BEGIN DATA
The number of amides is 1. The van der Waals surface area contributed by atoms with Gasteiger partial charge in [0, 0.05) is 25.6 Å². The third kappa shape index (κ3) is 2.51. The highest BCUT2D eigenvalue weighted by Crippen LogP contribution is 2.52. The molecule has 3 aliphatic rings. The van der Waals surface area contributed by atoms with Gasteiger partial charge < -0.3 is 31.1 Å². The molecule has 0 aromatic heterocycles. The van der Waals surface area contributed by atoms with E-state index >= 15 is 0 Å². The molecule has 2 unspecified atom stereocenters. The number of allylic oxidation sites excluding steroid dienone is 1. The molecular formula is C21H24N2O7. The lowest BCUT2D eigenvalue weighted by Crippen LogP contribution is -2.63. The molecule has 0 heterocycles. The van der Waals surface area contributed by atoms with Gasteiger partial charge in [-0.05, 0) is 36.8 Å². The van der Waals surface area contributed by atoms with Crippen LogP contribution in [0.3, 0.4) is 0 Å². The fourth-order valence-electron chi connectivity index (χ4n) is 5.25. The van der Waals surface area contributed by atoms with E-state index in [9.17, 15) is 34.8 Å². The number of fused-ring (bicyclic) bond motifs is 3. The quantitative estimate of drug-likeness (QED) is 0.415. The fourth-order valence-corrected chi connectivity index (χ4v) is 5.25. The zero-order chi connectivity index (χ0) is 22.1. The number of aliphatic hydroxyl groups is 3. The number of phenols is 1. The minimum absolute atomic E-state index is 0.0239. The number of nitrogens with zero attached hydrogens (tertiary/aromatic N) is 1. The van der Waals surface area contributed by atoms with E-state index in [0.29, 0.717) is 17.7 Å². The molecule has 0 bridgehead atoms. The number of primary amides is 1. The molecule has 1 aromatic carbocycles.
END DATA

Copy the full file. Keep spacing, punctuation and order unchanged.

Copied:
The number of amides is 1. The van der Waals surface area contributed by atoms with Gasteiger partial charge in [0, 0.05) is 25.6 Å². The third kappa shape index (κ3) is 2.51. The highest BCUT2D eigenvalue weighted by Crippen LogP contribution is 2.52. The molecule has 3 aliphatic rings. The van der Waals surface area contributed by atoms with Gasteiger partial charge < -0.3 is 31.1 Å². The molecule has 0 aromatic heterocycles. The van der Waals surface area contributed by atoms with E-state index >= 15 is 0 Å². The molecule has 2 unspecified atom stereocenters. The number of allylic oxidation sites excluding steroid dienone is 1. The molecular formula is C21H24N2O7. The lowest BCUT2D eigenvalue weighted by Crippen LogP contribution is -2.63. The molecule has 0 heterocycles. The van der Waals surface area contributed by atoms with Gasteiger partial charge in [-0.05, 0) is 36.8 Å². The van der Waals surface area contributed by atoms with Crippen LogP contribution in [0.3, 0.4) is 0 Å². The fourth-order valence-electron chi connectivity index (χ4n) is 5.25. The van der Waals surface area contributed by atoms with E-state index in [9.17, 15) is 34.8 Å². The number of fused-ring (bicyclic) bond motifs is 3. The quantitative estimate of drug-likeness (QED) is 0.415. The fourth-order valence-corrected chi connectivity index (χ4v) is 5.25. The zero-order chi connectivity index (χ0) is 22.1. The number of aliphatic hydroxyl groups is 3. The number of phenols is 1. The minimum absolute atomic E-state index is 0.0239. The number of nitrogens with zero attached hydrogens (tertiary/aromatic N) is 1. The van der Waals surface area contributed by atoms with E-state index in [0.29, 0.717) is 17.7 Å². The molecule has 0 bridgehead atoms. The number of primary amides is 1. The molecule has 1 aromatic carbocycles.